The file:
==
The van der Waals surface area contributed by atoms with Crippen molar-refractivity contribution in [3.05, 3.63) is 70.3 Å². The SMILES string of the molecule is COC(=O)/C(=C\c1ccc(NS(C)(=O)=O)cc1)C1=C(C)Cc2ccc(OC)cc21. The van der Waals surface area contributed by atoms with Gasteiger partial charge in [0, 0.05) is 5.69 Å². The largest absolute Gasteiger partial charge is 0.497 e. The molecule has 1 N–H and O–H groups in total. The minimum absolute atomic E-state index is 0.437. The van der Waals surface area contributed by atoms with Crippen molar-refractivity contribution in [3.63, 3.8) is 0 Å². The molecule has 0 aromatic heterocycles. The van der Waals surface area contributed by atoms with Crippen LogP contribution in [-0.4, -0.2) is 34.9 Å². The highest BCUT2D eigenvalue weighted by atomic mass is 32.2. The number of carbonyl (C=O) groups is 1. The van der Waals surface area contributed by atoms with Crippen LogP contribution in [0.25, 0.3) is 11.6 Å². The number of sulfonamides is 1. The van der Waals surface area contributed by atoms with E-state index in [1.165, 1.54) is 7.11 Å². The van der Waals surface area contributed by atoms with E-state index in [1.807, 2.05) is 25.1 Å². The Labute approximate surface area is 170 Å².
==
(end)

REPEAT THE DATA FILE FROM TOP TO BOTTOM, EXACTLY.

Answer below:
The van der Waals surface area contributed by atoms with Crippen molar-refractivity contribution in [3.05, 3.63) is 70.3 Å². The SMILES string of the molecule is COC(=O)/C(=C\c1ccc(NS(C)(=O)=O)cc1)C1=C(C)Cc2ccc(OC)cc21. The van der Waals surface area contributed by atoms with Gasteiger partial charge in [0, 0.05) is 5.69 Å². The largest absolute Gasteiger partial charge is 0.497 e. The molecule has 1 N–H and O–H groups in total. The minimum absolute atomic E-state index is 0.437. The van der Waals surface area contributed by atoms with Crippen molar-refractivity contribution in [3.63, 3.8) is 0 Å². The molecule has 0 aromatic heterocycles. The van der Waals surface area contributed by atoms with Crippen LogP contribution in [-0.4, -0.2) is 34.9 Å². The highest BCUT2D eigenvalue weighted by atomic mass is 32.2. The number of carbonyl (C=O) groups is 1. The van der Waals surface area contributed by atoms with Crippen LogP contribution in [0.25, 0.3) is 11.6 Å². The number of sulfonamides is 1. The van der Waals surface area contributed by atoms with E-state index in [1.165, 1.54) is 7.11 Å². The van der Waals surface area contributed by atoms with E-state index in [1.807, 2.05) is 25.1 Å². The Labute approximate surface area is 170 Å².